How to pivot for revenue growth in your business

Digital payments: Joel Bronkowski, country lead: South Africa at Paystack. Photo: Supplied
Joel Bronkowski, country lead: South Africa at Paystack. Photo: Supplied

As the African business landscape continues to evolve, driven by factors such as the growing digital economy and shifting consumer demands, companies across the continent are faced with the imperative to adapt or expand their operations. Recent studies indicate that embracing digital transformation and enhancing the customer experience can significantly boost revenue and competitiveness in this changing environment.

According to a study by Gartner, 89% of board directors in the United States are contemplating the integration of digital strategies into their revenue growth plans. Simultaneously, research has shown that aligning with evolving consumer demands and providing exceptional customer experiences can increase business revenue by 4% to 8% above market averages.

SMMEs, business owners, and leaders must now ask themselves if they are prepared to make the necessary adjustments to thrive in this dynamic landscape.

Tech as the competitive edge

Staying competitive in today’s business environment requires constant innovation, especially in the technology sector, to keep pace with market trends and changing consumer preferences. Industries like car insurance illustrate this point vividly, as technological innovations have become the driving force behind competitive differentiation.

“With the influx of information and choices available to the modern customer, insurers have to leverage tech to meet their customer’s needs and constantly keep upgrading their products,” says Keletso Mpisane, head of digitally-based motor insurer MiWay Blink.

Mpisane emphasises that staying competitive in industries like insurance necessitates regular reviews and updates to stay ahead.

Pivoting to e-commerce

Many businesses, particularly retailers, are exploring new markets to overcome the challenges of operating in regions like South Africa. Joel Bronkowski, country lead for South Africa at financial technology firm Paystack, explains that e-commerce offers an avenue for expansion without the need for physical stores, reducing overhead costs while potentially reaching global customers.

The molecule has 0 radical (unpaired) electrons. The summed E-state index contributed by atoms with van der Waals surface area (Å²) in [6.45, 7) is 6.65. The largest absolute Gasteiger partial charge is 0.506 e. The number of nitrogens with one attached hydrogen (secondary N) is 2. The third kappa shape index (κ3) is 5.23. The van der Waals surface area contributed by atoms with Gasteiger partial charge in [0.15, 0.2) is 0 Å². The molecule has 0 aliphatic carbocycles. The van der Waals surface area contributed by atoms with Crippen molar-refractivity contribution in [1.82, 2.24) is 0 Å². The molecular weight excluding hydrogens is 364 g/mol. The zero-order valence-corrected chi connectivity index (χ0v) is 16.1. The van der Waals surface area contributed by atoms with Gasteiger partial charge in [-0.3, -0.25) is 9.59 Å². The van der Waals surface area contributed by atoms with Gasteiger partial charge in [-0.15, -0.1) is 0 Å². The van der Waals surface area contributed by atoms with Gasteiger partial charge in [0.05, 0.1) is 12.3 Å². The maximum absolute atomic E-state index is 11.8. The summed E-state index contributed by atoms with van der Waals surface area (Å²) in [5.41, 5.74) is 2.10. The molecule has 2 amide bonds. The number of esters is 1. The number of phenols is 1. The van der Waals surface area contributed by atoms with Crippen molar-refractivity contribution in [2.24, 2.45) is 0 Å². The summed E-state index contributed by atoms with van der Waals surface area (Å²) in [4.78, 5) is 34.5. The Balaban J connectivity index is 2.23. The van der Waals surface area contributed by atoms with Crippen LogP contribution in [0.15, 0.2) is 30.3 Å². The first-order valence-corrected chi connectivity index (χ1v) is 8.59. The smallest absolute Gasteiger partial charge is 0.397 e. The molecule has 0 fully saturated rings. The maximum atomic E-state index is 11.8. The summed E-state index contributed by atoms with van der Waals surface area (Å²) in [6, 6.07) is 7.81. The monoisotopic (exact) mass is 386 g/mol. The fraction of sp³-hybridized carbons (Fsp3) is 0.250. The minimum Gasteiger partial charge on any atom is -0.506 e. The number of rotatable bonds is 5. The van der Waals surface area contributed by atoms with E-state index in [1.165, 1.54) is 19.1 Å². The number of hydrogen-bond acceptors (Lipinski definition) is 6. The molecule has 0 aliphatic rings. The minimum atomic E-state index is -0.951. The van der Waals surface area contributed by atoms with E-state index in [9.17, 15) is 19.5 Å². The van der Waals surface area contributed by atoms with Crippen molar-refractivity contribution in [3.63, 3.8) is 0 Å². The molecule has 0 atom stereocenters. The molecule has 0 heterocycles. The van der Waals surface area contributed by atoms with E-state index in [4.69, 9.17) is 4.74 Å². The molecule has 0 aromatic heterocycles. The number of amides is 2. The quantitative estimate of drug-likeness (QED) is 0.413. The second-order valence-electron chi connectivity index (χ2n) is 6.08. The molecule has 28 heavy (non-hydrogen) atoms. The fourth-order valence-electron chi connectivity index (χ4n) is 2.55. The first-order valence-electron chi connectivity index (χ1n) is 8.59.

“E-commerce affords them the ability to do so without having to set up physical stores. That, in turn, means that they can sell products at greater volumes without drastically increasing their overhead costs,” says Bronkowski.

One notable example is the transformation of South African farmer Rick Hein’s business. Initially supplying microgreens to local establishments, Hein expanded his reach through e-commerce and customer deliveries. His business, MicroThumbs, now offers a range of microgreens products and has grown to 28 farms across South Africa.

“When we started out in 2019, we only sold microgreens to restaurants and individuals wanting orders of microgreens. But as interest in the product grew, our vision became one that would have microgreens accessible to every household in the country,” says Hein, managing director of MicroThumbs.

Hein decided to package the powerful health benefits of microgreens into a product range that includes infused pestos and green powders, now available at national retailers or via online delivery. He also took his state-of-the-art indoor vertical farming concept and turned it into a successful agricultural business model that can be replicated by individuals.

“Over the last four years, we’ve gone from one farm to 28 across South Africa, spanning Cape Town, Soweto, and KwaZulu-Natal, and there are currently plans to expand even more,” says Hein.

“Online retail allows for more flexibility in inventory management. Retailers can, for example, adopt drop shipping models, where the products are shipped directly from suppliers or their retail stores (click and collect is a great model for this), reducing the need for storing inventory. Physical stores, by contrast, require dedicated space for inventory storage, potentially further increasing costs,” adds Bronkowski.

Communication and affordability in tough economies

“In tough times, it’s crucial to understand that we’re talking to people,” says Andrew Bourne, regional manager: Africa, at technology firm Zoho. “A better understanding of our customers’ needs and challenges is required. It is important to recognise that this is an opportunity to learn more about your customers.”

Bourne goes on to say that it’s become even more important to ensure that any communication is not only effective but also meaningful. “Check in with your customers to see how they are doing and what special needs have arisen as a result of the rise in the cost of living.”

When it comes to small businesses, this could mean giving them free access to software so that they can find their feet while times are tough. “Zoho’s small business emergency subscription assistance programme gave disrupted businesses access to Zoho software for free for three months to offer some reprieve during challenging economic times,” adds Bourne.

In conclusion, businesses must be willing to adapt, whether through offering innovative products and services, embracing e-commerce, or enhancing communication, to thrive in Africa’s evolving business landscape. As the digital economy continues to grow and customer expectations evolve, the ability to pivot and innovate will be the key to increasing revenue and maintaining competitiveness.

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